At his arraignment Friday in Edgartown District Court, William O'Connell, a powerful Quincy developer, pleaded not guilty to charges that he was drunk and operating his 47-foot cigarette boat negligently when the propeller struck and killed his close friend, Quincy real estate broker William Sanderson.

The tragedy happened just before 4 p.m. on the Fourth of July, shortly after Mr. O'Connell landed his speedboat near Chappy Point Beach on the Edgartown outer harbor.

While police had initially charged Mr. O'Connell with fleeing the scene of the fatal incident, prosecutors decided Friday morning to drop that charge.

"I'm not satisfied there's enough evidence on leaving the scene," Cape and Islands first assistant district attorney Michael O'Keefe told the Gazette Friday. "The defendant may well have been trying to get to a place to find out how his friend was doing."

Mr. O'Connell is facing three charges, all misdemeanors. The first two counts of negligent operation of a motor boat resulting in death and operating a motor boat while under the influence of alcohol each carry a maximum jail sentence of two-and-a-half years. The third charge of operating a motor boat within 150 feet of a swimming beach is punishable by a six-month jail term.

In the four days since the tragedy, police and harbor officials have released new details about the incident.

Edgartown harbor master Charles Blair Jr. told the Gazette Friday that Mr. O'Connell had pulled his boat onto the beach on Chappaquiddick to let his son and two grandchildren go ashore.

Mr. Sanderson had helped them off the boat and then walked back into the shallow water along the starboard side of Mr. O'Connell's high-powered boat, Thunder Enlightening.

"He was about midships, working his way to the stern. It's a real high-sided boat. You can't reach the rail. When he got to the corner, he was just gone," said Mr. Blair. "He came shooting out the front underneath the bow."

The harbor master speculated that Mr. Sanderson was trying to reach a swimming platform at the rear of the boat, but the propeller had been left running in reverse gear, sucking the victim into the blades and then underneath the boat.

"I've been around boats all my life and this was the worst propeller strike I've ever seen," Mr. Blair said.

Assistant harbor master Michael Hathaway was on the scene immediately, working with Mr. O'Connell's son and two other men who were on the beach to lift the badly wounded Mr. Sanderson into the harbor master's pump-out boat.

The sharp blades from the 500-horsepower engine had hit Mr. Sanderson in the abdomen. It was a priority one call. Within 10 seconds of landing at the dock of the Edgartown Yacht Club, an ambulance was there to rush the victim to the hospital.

While emergency medical crews were trying in vain to save Mr. Sanderson, state environmental police Sgt. William Searle headed back to the scene to question the pilot of Thunder Enlightening.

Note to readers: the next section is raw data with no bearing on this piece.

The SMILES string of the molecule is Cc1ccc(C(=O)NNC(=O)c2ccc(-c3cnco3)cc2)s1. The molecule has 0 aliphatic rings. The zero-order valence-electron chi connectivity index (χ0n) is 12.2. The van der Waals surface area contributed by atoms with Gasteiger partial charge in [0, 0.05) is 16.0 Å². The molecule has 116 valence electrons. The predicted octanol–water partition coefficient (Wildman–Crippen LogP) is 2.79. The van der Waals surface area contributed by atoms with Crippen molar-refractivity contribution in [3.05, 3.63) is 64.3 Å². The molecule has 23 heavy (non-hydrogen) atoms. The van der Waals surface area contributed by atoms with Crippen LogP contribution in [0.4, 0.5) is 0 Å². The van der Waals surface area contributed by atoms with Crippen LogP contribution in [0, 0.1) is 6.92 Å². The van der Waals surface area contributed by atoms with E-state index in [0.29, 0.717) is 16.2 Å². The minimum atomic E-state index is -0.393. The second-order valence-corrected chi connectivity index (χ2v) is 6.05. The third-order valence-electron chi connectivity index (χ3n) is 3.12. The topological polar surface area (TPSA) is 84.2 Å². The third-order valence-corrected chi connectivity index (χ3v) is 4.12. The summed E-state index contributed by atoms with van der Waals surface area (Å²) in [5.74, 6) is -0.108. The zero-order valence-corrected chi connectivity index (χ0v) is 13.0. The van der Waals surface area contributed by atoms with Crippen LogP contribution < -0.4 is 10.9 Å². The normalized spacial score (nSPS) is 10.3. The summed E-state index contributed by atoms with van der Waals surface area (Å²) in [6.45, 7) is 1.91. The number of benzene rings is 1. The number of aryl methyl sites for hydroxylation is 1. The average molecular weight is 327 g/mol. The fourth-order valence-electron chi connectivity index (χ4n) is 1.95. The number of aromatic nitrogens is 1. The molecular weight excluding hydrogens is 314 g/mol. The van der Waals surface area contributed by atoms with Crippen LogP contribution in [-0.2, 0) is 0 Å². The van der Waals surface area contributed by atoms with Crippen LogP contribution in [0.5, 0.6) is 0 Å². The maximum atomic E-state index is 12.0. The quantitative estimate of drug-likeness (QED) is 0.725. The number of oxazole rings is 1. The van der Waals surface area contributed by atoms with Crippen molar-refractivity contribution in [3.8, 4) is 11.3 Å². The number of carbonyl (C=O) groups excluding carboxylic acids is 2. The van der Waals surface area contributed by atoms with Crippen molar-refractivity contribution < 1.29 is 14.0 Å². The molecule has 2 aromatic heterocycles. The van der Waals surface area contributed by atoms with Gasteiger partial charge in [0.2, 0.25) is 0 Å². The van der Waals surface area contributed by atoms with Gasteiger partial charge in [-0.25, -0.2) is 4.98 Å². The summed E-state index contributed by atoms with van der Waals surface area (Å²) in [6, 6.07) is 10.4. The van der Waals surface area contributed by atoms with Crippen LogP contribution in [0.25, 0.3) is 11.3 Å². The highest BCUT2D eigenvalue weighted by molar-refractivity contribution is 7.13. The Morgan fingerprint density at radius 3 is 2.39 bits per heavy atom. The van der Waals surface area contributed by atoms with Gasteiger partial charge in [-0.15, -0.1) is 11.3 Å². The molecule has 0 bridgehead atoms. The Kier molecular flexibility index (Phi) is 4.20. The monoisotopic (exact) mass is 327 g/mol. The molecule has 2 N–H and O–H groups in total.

"From the time of the incident, it had been just seven to eight minutes. I immediately returned to the scene and [Mr. O'Connell] was already gone," said Sergeant Searle. "He didn't hang around to see how his friend was. He just left."

With blue lights flashing on his 23-foot patrol boat, Sergeant Searle then pursued Mr. O'Connell over the water. "My estimate is that he was going in excess of 70 miles an hour," said Sergeant Searle. "I was seeing nothing but a white plume of water on the horizon by the time he was in Oak Bluffs."

When Mr. O'Connell reached Oak Bluffs harbor, he was placed under arrest by Sergeant Searle and subjected to field sobriety tests. A portable breathalyzer gave police a blood alcohol reading of .06, below the .08 limit at which a person is considered to be legally intoxicated.

But Mr. O'Connell refused to take an official breathalyzer test back at state police barracks. The refusal cost him his motor vehicle driver's license which was suspended Friday for 120 days.

Mr. O'Connell has hired Edgartown attorney Charles Morano to defend him. A pretrial conference is scheduled for July 29.

While Mr. O'Connell simply pleaded not guilty Friday in court, he has spoken publicly, offering his own version of the events. In comments made to the Patriot Ledger newspaper in Quincy, he said that he and Mr. Sanderson had each consumed "a couple beers" after running four miles and then eating breakfast.

Mr. O'Connell said he wanted to bring his boat, which was docked in the Oak Bluffs harbor, back to Chappaquiddick for a beach party the families had planned.

But he was unable to anchor his boat in the harbor, and that's when they pulled up to the beach to let his son and two grandchildren go ashore.

Mr. O'Connell told the Patriot Ledger that he just "lost track" of his friend. Minutes later, Mr. Sanderson was sucked into the propeller blades.

For the next five minutes, Mr.

O'Connell stayed put, but then decided to head to Oak Bluffs where he could take a taxi to the hospital, according to the Quincy newspaper.

"I guess I was in shock," Mr. O'Connell was quoted. "I didn't know what to do. There was no place to dock."

Yesterday, the Gazette received a letter from Mr. O'Connell's family, expressing grief at the death of their close friend and thanking emergency medical crews and hospital staff for their attempts to rescue Mr. Sanderson and console his family and friends.